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A RECORD-BREAKING BICYLE RUN.

394 MILES IN LESS THAN FIFTY

FIVE HOUKS.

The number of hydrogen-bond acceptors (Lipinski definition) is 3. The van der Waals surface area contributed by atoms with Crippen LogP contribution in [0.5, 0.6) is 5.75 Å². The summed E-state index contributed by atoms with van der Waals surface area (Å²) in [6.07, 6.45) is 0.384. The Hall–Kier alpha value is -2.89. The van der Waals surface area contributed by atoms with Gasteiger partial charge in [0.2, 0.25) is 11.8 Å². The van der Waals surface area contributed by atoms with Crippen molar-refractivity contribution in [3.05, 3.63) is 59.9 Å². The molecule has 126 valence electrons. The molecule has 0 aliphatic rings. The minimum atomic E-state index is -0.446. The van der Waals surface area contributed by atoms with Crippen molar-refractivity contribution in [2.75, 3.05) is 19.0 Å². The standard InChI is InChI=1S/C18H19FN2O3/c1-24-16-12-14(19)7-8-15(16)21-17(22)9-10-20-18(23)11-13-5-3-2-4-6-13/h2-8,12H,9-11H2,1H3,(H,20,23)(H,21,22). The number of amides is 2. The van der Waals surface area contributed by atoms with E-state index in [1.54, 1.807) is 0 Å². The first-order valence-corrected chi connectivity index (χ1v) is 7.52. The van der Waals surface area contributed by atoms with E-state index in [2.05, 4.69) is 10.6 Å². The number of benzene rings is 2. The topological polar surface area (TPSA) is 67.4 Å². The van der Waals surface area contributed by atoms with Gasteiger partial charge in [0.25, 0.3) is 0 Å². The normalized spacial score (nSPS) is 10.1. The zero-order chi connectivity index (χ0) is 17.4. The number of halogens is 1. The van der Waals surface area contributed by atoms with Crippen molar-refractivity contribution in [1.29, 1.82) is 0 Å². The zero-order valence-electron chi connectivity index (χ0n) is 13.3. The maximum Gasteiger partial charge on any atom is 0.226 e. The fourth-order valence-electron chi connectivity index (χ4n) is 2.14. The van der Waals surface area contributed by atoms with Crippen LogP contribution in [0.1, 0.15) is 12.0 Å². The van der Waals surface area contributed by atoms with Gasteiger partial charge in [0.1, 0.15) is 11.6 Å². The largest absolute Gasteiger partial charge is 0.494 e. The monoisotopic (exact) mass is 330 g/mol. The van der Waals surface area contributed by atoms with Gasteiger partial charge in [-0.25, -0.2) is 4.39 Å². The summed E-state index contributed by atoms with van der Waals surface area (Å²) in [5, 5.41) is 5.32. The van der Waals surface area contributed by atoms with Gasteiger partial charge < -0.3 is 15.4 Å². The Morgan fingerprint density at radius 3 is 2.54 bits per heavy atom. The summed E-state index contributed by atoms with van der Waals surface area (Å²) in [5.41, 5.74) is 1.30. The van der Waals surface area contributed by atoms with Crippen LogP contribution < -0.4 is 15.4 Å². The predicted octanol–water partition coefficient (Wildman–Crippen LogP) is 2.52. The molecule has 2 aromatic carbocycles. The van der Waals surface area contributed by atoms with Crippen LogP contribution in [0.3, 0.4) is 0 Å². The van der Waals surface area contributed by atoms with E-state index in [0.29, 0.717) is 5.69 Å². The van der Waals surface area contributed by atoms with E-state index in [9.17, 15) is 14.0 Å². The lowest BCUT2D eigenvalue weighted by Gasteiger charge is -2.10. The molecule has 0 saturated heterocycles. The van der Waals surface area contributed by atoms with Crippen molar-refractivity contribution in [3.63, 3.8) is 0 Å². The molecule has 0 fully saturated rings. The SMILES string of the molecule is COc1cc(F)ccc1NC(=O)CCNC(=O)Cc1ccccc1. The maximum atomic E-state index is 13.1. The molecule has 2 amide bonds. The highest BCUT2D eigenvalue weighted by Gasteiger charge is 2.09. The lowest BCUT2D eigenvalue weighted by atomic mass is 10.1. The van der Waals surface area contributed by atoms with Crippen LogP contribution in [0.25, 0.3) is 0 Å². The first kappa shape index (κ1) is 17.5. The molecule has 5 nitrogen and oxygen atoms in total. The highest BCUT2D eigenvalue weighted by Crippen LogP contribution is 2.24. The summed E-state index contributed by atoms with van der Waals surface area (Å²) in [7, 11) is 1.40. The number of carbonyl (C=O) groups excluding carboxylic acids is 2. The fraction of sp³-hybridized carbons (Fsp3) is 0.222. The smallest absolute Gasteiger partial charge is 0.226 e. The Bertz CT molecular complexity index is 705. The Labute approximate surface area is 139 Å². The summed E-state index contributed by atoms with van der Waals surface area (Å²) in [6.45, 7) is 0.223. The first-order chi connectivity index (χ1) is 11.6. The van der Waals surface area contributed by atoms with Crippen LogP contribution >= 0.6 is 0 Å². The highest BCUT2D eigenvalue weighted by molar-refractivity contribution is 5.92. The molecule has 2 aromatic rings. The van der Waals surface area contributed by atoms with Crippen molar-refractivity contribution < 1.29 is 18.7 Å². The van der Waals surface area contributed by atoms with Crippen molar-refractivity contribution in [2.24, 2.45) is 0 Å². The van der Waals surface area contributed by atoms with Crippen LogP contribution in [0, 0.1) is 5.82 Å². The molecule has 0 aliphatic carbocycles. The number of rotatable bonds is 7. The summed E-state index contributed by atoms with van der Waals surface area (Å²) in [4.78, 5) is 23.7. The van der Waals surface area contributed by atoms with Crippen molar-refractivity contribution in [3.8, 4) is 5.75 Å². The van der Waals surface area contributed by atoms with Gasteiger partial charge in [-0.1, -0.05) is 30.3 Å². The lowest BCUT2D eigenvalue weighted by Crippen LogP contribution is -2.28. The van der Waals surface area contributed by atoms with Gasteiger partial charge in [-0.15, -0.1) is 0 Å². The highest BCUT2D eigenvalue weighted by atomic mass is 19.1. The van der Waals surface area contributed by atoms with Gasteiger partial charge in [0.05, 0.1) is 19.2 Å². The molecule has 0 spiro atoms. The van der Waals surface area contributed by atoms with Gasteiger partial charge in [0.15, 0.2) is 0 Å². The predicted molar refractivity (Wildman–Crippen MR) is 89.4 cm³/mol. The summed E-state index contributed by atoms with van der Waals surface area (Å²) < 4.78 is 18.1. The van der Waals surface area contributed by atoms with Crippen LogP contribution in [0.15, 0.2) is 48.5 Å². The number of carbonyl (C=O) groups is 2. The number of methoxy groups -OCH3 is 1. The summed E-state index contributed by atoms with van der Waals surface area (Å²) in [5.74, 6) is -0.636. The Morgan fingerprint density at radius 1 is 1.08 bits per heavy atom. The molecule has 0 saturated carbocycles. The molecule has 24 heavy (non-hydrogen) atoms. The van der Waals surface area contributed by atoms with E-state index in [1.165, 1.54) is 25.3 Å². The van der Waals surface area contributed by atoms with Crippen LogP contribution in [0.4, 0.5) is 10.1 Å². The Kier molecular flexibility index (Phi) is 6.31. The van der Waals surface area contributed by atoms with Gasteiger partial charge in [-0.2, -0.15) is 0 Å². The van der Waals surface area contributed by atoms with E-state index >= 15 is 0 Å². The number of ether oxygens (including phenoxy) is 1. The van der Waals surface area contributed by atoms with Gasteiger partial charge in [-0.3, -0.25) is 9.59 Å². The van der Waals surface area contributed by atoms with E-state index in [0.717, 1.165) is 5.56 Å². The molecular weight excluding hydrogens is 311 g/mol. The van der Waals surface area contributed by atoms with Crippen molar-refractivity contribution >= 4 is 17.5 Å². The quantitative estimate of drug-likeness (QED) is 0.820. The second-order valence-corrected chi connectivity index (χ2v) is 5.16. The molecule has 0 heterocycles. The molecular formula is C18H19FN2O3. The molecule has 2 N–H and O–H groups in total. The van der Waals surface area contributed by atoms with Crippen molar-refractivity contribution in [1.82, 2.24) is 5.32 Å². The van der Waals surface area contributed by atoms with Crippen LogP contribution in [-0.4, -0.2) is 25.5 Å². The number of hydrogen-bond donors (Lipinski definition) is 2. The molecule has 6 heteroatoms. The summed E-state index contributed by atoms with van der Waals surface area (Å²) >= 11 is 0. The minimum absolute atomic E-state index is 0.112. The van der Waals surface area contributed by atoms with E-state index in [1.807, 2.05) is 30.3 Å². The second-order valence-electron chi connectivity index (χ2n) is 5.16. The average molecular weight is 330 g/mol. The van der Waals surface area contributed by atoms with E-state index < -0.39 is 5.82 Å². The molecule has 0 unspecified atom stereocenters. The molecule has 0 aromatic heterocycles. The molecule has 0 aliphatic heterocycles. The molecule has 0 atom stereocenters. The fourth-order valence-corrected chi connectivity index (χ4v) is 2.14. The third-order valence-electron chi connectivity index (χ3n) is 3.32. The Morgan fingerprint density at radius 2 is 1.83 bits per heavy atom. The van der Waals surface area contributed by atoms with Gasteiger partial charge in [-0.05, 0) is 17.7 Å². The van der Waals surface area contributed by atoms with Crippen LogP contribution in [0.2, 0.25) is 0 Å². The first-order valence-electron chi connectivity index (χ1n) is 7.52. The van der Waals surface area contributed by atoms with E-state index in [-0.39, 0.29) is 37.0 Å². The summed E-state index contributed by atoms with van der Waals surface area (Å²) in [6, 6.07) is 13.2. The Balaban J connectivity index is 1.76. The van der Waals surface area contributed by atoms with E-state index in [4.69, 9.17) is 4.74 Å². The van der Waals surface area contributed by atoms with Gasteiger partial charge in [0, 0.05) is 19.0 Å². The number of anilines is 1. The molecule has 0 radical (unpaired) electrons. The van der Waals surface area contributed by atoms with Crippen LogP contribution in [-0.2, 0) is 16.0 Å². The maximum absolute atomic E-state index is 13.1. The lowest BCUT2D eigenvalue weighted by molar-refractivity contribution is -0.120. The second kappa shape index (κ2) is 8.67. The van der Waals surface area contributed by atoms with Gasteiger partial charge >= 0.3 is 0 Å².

On Sunday, 11th August, at midnight, Mr A. M. Donaldson, of the Edinburgh Amateur 8.C., started from the general post oiiice of the Scottish capital with the intention of creating a new bicycle record between Edinburgh and London. The previous best preformances were a bicycle record made some four years ago from outside of London to Edinburgh, when the distance was said to have been done in two days nine hours; and again, a little over a year ago, when Mr Alfred Nixon, of London, rode from Edinburgh to Barnet, eleven miles from London, in Blightly over two days nine hours. These performances, on account of tho meagreness of tho proofs, were never passed as record?. During the week before last so much rain fell that it looked as if tho ride would havo to bo postponed ; but an arrangements had been made at many parts of the route for guides a start was resolved on, and Mr Donaldson accomplished tho full distance in two days six hours fifty minutes, whilo to Barnet his time was exactly two hours less. DESPITE OK VOMITING FITS, THE RIDER I'KOCEEDS. The * Bicycling News' records the run at length : - breakei" was mounted on the "Rudge" safety bicycle presented to him by the Scottish CycliDg Meet guaranteeing clubs six weeks ago. Up to Dunbar so far t'ne road was a regular quagmire, and the twenty-eight miles took exactly three hourc. The roads then improved slightly, and from Berwick to Belford the road was in decent order; but immediately after there was a change, and the thirty-four miles to Morpeth was a repetition of the Edinburgh to Dunbar road. Near Alnwick there was an incident which very nearly put an end to the ride. At the foot of a steep hill, which Donaldson was rushing at full speed, there was a herd of cpwe, and these were only noticed when fifty yards off.